Saturday, August 8, 2015

True Yellow

Humans distinguish blue, green, yellow, and red as unique hues. Unique hues are psychologically primary — we perceive them as pure rather then a blend of colors.

In higher and lower latitudes, seasons are associated with a dominant color palette: greens during the growing season; reds, yellows, and oranges during harvest; and shades of gray when the snow flies.

Olive Trees with yellow sky and sun
by Vincent van Gogh
Saint-Rémy, November 1889

Seasons also seem to affect our perception of color. Psychologists at the University of York have published research indicating humans see yellow differently in the January (winter in the UK), than in June (summer in the UK).
"In York you typically have grey, dull winters and then in summer you have greenery everywhere. Our vision compensates for those changes and that, surprisingly, changes what we think ‘yellow’ looks like."
Lauren Welbourne, University of York, Department of Psychology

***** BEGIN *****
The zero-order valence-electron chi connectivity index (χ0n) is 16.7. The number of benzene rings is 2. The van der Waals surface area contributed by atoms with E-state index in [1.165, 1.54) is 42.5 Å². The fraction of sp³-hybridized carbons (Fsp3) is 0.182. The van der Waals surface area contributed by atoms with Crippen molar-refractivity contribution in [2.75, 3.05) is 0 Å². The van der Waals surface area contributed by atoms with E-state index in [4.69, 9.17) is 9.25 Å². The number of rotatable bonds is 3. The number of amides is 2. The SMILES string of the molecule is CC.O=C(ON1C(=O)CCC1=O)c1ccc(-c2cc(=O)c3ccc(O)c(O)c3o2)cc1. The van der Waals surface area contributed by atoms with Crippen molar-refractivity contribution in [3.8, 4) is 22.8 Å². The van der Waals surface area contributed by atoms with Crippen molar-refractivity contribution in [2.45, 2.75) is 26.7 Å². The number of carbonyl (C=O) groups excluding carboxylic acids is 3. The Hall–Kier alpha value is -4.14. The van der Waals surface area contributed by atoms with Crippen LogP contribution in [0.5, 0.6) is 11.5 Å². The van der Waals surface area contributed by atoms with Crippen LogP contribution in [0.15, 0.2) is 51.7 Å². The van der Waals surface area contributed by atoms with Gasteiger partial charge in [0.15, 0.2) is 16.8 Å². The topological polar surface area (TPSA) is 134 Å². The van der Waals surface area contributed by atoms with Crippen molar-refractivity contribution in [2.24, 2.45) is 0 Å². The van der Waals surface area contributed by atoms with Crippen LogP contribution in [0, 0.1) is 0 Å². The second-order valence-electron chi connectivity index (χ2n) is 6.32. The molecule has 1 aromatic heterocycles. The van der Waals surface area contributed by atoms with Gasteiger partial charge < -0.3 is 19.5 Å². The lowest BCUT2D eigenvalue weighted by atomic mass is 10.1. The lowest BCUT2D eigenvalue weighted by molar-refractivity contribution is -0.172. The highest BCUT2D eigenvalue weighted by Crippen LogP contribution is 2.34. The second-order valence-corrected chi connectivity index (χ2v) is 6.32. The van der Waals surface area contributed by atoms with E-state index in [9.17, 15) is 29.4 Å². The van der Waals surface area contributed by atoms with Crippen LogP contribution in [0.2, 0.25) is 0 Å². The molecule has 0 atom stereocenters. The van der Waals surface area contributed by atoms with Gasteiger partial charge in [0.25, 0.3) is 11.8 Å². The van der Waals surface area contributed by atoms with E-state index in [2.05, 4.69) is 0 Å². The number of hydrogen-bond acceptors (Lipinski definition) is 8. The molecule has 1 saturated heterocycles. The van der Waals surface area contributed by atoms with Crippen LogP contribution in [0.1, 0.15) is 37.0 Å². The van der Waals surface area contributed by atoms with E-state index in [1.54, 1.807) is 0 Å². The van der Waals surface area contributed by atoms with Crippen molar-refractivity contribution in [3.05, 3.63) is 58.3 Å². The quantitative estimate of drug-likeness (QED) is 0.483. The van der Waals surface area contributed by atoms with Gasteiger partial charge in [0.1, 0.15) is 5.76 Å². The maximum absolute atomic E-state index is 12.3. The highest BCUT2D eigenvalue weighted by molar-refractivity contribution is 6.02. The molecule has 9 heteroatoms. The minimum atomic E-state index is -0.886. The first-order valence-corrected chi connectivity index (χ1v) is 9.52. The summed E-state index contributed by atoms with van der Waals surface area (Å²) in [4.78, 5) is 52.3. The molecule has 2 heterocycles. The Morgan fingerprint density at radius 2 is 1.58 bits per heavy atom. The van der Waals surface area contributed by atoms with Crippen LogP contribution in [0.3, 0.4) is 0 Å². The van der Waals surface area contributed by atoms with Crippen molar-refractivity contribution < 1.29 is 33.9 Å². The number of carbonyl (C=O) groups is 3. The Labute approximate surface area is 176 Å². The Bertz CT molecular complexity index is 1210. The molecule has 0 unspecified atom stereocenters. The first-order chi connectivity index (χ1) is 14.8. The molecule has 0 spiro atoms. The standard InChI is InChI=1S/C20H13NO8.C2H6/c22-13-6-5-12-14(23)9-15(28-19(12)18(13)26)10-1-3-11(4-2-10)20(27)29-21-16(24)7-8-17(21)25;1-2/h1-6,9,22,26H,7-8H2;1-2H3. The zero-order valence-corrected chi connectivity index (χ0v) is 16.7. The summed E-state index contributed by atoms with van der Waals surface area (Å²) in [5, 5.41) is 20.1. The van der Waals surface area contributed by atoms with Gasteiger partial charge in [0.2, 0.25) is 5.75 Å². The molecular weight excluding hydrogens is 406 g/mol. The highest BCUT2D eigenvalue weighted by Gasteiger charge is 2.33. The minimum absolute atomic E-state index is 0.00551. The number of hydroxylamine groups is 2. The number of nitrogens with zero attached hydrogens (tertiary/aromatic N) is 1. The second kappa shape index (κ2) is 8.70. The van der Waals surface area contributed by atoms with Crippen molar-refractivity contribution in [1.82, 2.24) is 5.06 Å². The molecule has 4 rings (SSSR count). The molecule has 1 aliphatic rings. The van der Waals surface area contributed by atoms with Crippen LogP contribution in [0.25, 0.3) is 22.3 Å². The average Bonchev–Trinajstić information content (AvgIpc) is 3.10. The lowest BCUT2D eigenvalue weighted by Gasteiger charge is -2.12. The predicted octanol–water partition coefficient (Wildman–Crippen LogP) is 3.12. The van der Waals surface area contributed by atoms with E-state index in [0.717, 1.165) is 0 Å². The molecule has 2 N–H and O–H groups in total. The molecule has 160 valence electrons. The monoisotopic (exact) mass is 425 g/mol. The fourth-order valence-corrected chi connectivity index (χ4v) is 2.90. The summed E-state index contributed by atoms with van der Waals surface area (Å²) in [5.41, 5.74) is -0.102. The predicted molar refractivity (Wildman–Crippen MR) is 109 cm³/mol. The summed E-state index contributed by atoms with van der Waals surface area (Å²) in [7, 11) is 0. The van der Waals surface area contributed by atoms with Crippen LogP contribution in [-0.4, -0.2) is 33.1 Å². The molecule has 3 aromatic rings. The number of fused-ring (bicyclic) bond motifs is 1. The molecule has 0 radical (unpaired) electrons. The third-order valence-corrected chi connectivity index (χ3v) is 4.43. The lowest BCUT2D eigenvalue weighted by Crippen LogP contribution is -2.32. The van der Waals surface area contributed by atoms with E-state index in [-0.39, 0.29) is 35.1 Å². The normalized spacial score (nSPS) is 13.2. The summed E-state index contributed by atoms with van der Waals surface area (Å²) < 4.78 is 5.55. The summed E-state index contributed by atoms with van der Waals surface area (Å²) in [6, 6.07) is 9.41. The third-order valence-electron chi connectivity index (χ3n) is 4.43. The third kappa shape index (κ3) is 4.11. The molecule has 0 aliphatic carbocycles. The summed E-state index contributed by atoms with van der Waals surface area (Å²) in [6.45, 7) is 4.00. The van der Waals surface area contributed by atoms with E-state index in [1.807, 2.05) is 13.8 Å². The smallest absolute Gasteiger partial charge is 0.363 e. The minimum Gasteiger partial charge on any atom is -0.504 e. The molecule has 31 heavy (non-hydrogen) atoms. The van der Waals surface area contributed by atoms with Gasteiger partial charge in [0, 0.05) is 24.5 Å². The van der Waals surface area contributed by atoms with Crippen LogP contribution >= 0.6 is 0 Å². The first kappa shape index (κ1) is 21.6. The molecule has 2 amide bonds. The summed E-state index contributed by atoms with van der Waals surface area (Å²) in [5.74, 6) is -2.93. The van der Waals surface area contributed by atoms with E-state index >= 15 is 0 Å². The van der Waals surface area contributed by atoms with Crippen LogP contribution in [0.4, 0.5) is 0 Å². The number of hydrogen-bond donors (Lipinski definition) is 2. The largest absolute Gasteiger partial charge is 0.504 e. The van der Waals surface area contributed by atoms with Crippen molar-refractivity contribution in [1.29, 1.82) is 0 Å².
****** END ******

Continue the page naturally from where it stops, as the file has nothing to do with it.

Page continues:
Yellow is unusual among the unique hues because most people, despite differences in retinal physiology, age, and culture, tend to agree on true or unique yellow. Subjects in the UK exposed to chromatically adjusted artificial light were asked when the light reached true yellow. Significant differences in the recognition of true yellow occurred depending on whether it was winter or summer.
"What we are finding is that between seasons our vision adapts to changes in environment."
Lauren Welbourne
Painters have long appreciated the changes in the quality of light over the course of a day or across seasons. It seems our minds adjust our perception of color to re-balance or compensate for some of those variations.
Some painters transform the sun into a yellow spot, others transform a yellow spot into the sun.
Pablo Picasso